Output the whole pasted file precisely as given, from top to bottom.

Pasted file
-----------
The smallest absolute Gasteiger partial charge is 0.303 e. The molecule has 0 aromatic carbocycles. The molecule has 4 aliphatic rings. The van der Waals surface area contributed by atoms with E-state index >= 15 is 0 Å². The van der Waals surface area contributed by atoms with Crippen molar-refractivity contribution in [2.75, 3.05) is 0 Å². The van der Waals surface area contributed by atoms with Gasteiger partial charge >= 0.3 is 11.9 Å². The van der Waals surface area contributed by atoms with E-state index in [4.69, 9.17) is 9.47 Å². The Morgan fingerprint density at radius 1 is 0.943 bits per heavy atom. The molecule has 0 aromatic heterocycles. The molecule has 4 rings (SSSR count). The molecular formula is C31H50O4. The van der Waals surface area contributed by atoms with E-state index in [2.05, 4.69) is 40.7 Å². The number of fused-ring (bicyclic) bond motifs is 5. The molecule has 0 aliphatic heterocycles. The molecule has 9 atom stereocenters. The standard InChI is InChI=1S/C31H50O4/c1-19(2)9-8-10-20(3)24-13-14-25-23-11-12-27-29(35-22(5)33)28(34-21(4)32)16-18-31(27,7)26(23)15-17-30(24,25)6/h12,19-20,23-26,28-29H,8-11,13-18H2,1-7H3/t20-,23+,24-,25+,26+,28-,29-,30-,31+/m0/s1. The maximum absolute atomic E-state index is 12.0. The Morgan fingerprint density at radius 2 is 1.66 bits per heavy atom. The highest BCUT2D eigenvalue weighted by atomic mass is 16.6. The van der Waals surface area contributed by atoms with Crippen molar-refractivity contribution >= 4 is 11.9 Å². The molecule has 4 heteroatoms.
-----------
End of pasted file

The smallest absolute Gasteiger partial charge is 0.303 e. The molecule has 0 aromatic carbocycles. The molecule has 4 aliphatic rings. The van der Waals surface area contributed by atoms with E-state index >= 15 is 0 Å². The van der Waals surface area contributed by atoms with Crippen molar-refractivity contribution in [2.75, 3.05) is 0 Å². The van der Waals surface area contributed by atoms with Gasteiger partial charge >= 0.3 is 11.9 Å². The van der Waals surface area contributed by atoms with E-state index in [4.69, 9.17) is 9.47 Å². The Morgan fingerprint density at radius 1 is 0.943 bits per heavy atom. The molecule has 0 aromatic heterocycles. The molecule has 4 rings (SSSR count). The molecular formula is C31H50O4. The van der Waals surface area contributed by atoms with E-state index in [2.05, 4.69) is 40.7 Å². The number of fused-ring (bicyclic) bond motifs is 5. The molecule has 0 aliphatic heterocycles. The molecule has 9 atom stereocenters. The standard InChI is InChI=1S/C31H50O4/c1-19(2)9-8-10-20(3)24-13-14-25-23-11-12-27-29(35-22(5)33)28(34-21(4)32)16-18-31(27,7)26(23)15-17-30(24,25)6/h12,19-20,23-26,28-29H,8-11,13-18H2,1-7H3/t20-,23+,24-,25+,26+,28-,29-,30-,31+/m0/s1. The maximum absolute atomic E-state index is 12.0. The Morgan fingerprint density at radius 2 is 1.66 bits per heavy atom. The highest BCUT2D eigenvalue weighted by atomic mass is 16.6. The van der Waals surface area contributed by atoms with Crippen molar-refractivity contribution >= 4 is 11.9 Å². The molecule has 4 heteroatoms.